I am a PhD student in Economics at one of the top five universities in India. I am on the job market now, applying for postdocs pretty much anywhere in the world (as long as there are people with overlapping research interests).

Situation: After a few years of lowkey power abuse, it all recently escalated to textbook workplace harassment, and my advisor (the abuser) has now decided to withdraw all his support from my future job applications, notwithstanding the following facts: (a) out of my eight papers, six are 100% my work, the other two he made at most 5% contribution, and yet he has imposed himself as a co-author in all of those (five of them are already published/in the arxiv), (b) he has also made me do his referee work in the past.

In effect, he won't be writing me any recommendation letter. Not only that, he went out of his way and falsified information about me to some higher authorities in my university (not that that harmed me in a major way, because some faculty here know me better). So after all this, I probably can't even ask for letters from him in the future should he happen to change his mind; I am almost sure he would write downright lies about me.

Problem: Despite having a very good track record of publications, I am facing the possibility of being forced to leave academia for no fault of mine (well, except naivety).

Sidenote: Some of the higher authorities in my institute know about this, and so do my other letter writers; and they expressed sympathy and support towards my cause. However, at this stage of my PhD (my thesis has already been submitted) the faculty members who know the details of my case and support me are powerless to help me in any practical way. We don't have a clear-cut HR either.

So, my question is this: if the postdoc selection committee (and, in the future, for tenure-track positions etc) comes across an applicant, who doesn't have his PhD advisor's letter (an advisor who happens to also be the co-author of at least five papers), but all the other letters are mostly positive, what are his odds?

P.S: I know this doesn't speak well for me; after all, how did I let something like this happen? How did I not see the red flags and switch advisors when I still could? I won't get into the details and defend myself, but I'll just say that mistakes happen, and this time I made the mistake of not switching advisors when I still had time and now I'm beating myself up over it.

P.P.S: I haven't gotten into details of abuse but if it comes up in the comments, if anyone asks, I will edit and add some examples.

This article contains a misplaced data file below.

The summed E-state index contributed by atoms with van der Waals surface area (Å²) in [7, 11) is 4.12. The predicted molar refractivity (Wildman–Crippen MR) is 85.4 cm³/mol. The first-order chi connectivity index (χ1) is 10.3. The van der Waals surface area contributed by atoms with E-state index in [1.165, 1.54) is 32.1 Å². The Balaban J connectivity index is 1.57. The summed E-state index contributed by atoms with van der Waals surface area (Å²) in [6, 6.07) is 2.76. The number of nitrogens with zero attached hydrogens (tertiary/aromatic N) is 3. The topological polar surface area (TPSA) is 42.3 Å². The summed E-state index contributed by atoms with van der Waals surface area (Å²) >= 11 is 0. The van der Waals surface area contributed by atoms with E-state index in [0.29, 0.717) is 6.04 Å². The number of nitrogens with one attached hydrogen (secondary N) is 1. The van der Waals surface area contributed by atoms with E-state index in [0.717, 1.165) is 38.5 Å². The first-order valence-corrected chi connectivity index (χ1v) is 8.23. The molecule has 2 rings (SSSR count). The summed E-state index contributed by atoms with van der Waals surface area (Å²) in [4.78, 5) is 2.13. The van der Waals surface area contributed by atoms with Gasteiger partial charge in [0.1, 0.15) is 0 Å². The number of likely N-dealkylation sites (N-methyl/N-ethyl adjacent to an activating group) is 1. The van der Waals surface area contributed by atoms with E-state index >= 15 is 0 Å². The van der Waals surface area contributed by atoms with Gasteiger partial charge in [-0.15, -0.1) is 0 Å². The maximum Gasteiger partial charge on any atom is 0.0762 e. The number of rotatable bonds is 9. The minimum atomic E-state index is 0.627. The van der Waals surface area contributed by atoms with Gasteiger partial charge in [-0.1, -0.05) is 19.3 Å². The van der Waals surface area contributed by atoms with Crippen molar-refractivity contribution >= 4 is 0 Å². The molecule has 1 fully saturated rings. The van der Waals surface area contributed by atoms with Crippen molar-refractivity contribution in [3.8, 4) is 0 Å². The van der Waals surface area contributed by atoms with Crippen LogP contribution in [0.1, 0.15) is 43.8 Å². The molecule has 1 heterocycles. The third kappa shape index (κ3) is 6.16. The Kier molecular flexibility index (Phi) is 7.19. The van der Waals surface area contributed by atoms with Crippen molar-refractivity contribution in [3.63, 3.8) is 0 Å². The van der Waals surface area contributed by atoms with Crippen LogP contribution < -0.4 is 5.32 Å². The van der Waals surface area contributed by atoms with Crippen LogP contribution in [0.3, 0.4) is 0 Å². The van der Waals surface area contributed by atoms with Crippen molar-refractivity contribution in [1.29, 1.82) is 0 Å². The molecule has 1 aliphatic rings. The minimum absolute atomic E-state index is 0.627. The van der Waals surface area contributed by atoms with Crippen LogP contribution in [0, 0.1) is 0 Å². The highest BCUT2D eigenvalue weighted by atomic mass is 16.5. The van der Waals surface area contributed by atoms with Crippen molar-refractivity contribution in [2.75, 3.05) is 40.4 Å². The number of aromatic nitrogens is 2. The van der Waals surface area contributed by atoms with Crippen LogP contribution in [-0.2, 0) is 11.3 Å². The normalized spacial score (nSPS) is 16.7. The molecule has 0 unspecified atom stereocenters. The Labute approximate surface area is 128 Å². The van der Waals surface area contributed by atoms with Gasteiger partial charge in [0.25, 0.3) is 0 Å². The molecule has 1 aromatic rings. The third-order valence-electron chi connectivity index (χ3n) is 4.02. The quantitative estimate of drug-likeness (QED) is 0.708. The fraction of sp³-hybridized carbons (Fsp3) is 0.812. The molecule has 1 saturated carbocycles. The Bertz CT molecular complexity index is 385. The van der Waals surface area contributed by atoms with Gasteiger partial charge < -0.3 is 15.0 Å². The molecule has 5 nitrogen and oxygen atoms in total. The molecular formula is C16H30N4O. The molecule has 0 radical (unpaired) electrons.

• I am really sorry for the situation you had to face. Take care of your mental health as it will help you make rational decisions.
    – user135061
    Jan 27, 2022 at 10:29
  • there is a position of ombudsman or something similar for Faculty student conflicts, you should tell him the problem by meeting them and they might suggest you what actions you should take and give you advice which you might find useful in your carreer.
    – user135061
    Jan 28, 2022 at 10:33
  • 1
    Thanks @No-One, for your kind words. Unfortunately, as I said we don’t have such things. Mine is a renowned institute in my country, one of the best, but things like HR or ombudsman are very uncommon in most institutes in my country.
    – noway
    Jan 28, 2022 at 16:31
  • I suggest you ask concerned authorities again or check website of your institute. I know a friend in a developing asian country who had problem with faculty and that was resolved by ombudsman. I think your institute might have ombudsman or some other similar position for such issues as govt these days direct institutes to have such positions but of course they are not widely publicized and most of students are not aware of them.
    – user135061
    Jan 28, 2022 at 16:36

1 Answer 1


This is a situation where you should explicitly ask one or two of your letter writers to explain the situation in their letter. A reasonable hiring committee will accept this explanation for why your advisor has not written a letter.

Now, if none of your letter writers know you well enough to write about you and your work in a way that an advisor normally would, then a committee may have difficulty hiring you because of a lack of information. However, they will not specifically hold the lack of a letter from your advisor against you.

  • Thank you for your suggestion! Two of my letter writers wrote something like this (and also told me to add something along these lines in the cover letters): that the missing letter from my advisor is not in any way a reflection on my academic abilities and performance, nor on my personality.
    – noway
    Jan 28, 2022 at 16:18

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